Many diabetic patients suffer from a cardiomyopathy that cannot be explained by poor coronary perfusion. Reactive oxygen species (ROS) have been proposed to contribute to this cardiomyopathy. Consistent with this we found evidence for induction of the antioxidant genes for catalase in diabetic OVE26 hearts. To determine whether increased antioxidant protection could reduce diabetic cardiomyopathy, we assessed cardiac morphology and contractility, Ca2+ handling, malondialdehyde (MDA)-modified proteins, and ROS levels in individual cardiomyocytes isolated from control hearts, OVE26 diabetic hearts, and diabetic hearts overexpressing the antioxidant protein catalase. Diabetic hearts showed damaged mitochondria and myofibrils, reduced myocyte contractility, slowed intracellular Ca2+ decay, and increased MDA-modified proteins compared with control myocytes. Overexpressing catalase preserved normal cardiac morphology, prevented the contractile defects, and reduced MDA protein modification but did not reverse the slowed Ca2+ decay induced by diabetes. Additionally, high glucose promoted significantly increased generation of ROS in diabetic cardiomyocytes. Chronic overexpression of catalase or acute in vitro treatment with rotenone, an inhibitor of mitochondrial complex I, or thenoyltrifluoroacetone, an inhibitor of mitochondrial complex II, eliminated excess ROS production in diabetic cardiomyocytes. The structural damage to diabetic mitochondria and the efficacy of mitochondrial inhibitors in reducing ROS suggest that mitochondria are a source of oxidative damage in diabetic cardiomyocytes. We also found that catalase overexpression protected cardiomyocyte contractility in the agouti model of type 2 diabetes. These data show that both type 1 and type 2 diabetes induce damage at the level of individual myocytes, and that this damage occurs through mechanisms utilizing ROS.
Both type 1 and type 2 diabetes have been documented to lead to congestive heart failure, even in the absence of coronary artery disease (1). This implies that diabetes is detrimental to cardiomyocytes, independent of macrovascular complications. Results from chemically induced insulinopenic (2) and genetically predisposed insulin-resistant (3) rodent models (4) as well as human histological (5) and clinical observations (6) provide support for this concept of a specific diabetic cardiomyopathy.
Oxidative damage is widely considered to be a cause of diabetic complications (7,8), and signs of oxidative damage are found in diabetic patients. Recent proposals (9) suggest that overproduction of reactive oxygen species (ROS) may be the initiating event leading to long-term development of diabetic complications. ROS, such as the superoxide radical, the hydroxyl radical, and hydrogen peroxide, are continuously produced in most cells under physiological conditions, and their levels are regulated by a number of enzymes and physiological antioxidants. Enzymes that detoxify ROS include superoxide dismutase (SOD; which produces hydrogen peroxide by dismutation of superoxide) and glutathione peroxidase, and catalase (the two enzymes that detoxify hydrogen peroxide). When the production of ROS exceeds the capacity of the cell to detoxify them, oxidative stress develops that is harmful to the integrity of biological tissue. Results from human and animal studies show that there is an association between oxidative damage and diabetic cardiomyopathy.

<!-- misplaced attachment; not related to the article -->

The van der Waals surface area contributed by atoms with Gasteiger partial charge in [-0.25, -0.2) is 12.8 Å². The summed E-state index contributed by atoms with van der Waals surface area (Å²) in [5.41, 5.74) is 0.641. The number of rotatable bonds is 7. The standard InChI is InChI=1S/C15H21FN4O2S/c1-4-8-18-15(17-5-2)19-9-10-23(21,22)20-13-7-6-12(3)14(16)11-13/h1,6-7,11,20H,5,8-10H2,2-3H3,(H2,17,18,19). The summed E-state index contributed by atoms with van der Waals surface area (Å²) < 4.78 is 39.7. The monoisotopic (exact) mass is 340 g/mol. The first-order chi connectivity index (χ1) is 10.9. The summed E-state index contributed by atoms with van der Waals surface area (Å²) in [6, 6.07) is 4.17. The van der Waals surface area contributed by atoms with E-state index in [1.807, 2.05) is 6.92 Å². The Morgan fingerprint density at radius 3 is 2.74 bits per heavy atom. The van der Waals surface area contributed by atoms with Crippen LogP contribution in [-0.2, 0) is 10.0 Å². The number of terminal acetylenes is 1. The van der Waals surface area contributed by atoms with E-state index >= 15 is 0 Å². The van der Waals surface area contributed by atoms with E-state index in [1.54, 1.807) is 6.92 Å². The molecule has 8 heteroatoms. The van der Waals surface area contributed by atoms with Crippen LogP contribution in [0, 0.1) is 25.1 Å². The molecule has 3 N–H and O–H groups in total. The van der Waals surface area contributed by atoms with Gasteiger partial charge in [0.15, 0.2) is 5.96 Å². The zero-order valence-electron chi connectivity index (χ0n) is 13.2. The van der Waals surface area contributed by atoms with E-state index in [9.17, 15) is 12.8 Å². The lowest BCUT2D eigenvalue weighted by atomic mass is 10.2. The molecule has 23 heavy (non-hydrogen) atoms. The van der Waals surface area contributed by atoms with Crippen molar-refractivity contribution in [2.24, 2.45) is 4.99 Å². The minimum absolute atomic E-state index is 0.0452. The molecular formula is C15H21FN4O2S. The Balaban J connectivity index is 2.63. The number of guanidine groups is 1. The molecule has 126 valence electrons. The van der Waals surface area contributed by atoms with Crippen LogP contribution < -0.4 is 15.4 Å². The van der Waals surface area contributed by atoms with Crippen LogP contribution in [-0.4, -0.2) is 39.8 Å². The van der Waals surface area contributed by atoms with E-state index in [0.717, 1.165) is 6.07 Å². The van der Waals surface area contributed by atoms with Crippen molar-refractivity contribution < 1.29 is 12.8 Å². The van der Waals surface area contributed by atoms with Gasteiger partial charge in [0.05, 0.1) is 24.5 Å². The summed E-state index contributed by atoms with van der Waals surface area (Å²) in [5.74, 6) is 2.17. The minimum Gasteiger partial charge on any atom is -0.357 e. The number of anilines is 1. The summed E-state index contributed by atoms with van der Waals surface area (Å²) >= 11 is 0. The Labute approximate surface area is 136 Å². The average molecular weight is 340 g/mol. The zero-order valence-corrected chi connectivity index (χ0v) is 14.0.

Our laboratory previously demonstrated that the antioxidant protein metallothionein (MT) can prevent or markedly reduce diabetic cardiomyopathy (10,11). We interpreted those results to mean that oxidative stress was essential for the development of diabetic cardiomyopathy. However, MT, in addition to being a powerful antioxidant protein, has other actions, including the binding of heavy metal ions, reducing apoptosis (12), and modulating transcription (13). Those other actions may have been critical to the protection afforded by MT. To verify that reduction of oxidative stress, by itself, is sufficient for protection, we have now tested a classic antioxidant enzyme, catalase, against diabetic cardiomyopathy.